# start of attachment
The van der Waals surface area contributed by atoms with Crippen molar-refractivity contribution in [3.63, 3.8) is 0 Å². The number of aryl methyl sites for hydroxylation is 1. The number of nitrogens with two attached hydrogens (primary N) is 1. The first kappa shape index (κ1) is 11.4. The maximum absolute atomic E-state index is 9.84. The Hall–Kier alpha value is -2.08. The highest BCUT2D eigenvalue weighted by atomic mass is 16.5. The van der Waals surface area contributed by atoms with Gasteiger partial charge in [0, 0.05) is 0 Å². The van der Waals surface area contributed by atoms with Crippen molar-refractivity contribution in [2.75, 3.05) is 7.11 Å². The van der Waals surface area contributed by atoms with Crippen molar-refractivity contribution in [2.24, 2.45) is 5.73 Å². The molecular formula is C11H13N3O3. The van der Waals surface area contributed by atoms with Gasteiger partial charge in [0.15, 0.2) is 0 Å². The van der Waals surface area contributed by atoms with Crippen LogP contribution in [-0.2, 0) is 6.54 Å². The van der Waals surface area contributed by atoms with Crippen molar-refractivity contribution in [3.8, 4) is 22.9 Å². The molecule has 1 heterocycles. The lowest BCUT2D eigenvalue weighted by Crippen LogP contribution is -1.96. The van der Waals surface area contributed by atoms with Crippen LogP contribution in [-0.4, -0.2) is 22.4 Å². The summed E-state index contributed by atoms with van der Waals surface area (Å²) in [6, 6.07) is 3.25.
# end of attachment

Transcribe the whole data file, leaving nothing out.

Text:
The van der Waals surface area contributed by atoms with Crippen molar-refractivity contribution in [3.63, 3.8) is 0 Å². The number of aryl methyl sites for hydroxylation is 1. The number of nitrogens with two attached hydrogens (primary N) is 1. The first kappa shape index (κ1) is 11.4. The maximum absolute atomic E-state index is 9.84. The Hall–Kier alpha value is -2.08. The highest BCUT2D eigenvalue weighted by atomic mass is 16.5. The van der Waals surface area contributed by atoms with Gasteiger partial charge in [0, 0.05) is 0 Å². The van der Waals surface area contributed by atoms with Crippen molar-refractivity contribution in [2.75, 3.05) is 7.11 Å². The van der Waals surface area contributed by atoms with Crippen molar-refractivity contribution in [2.24, 2.45) is 5.73 Å². The molecular formula is C11H13N3O3. The van der Waals surface area contributed by atoms with Gasteiger partial charge in [0.15, 0.2) is 0 Å². The van der Waals surface area contributed by atoms with Crippen LogP contribution in [-0.2, 0) is 6.54 Å². The van der Waals surface area contributed by atoms with Crippen molar-refractivity contribution in [3.8, 4) is 22.9 Å². The molecule has 1 heterocycles. The lowest BCUT2D eigenvalue weighted by Crippen LogP contribution is -1.96. The van der Waals surface area contributed by atoms with Crippen LogP contribution in [-0.4, -0.2) is 22.4 Å². The summed E-state index contributed by atoms with van der Waals surface area (Å²) in [6, 6.07) is 3.25.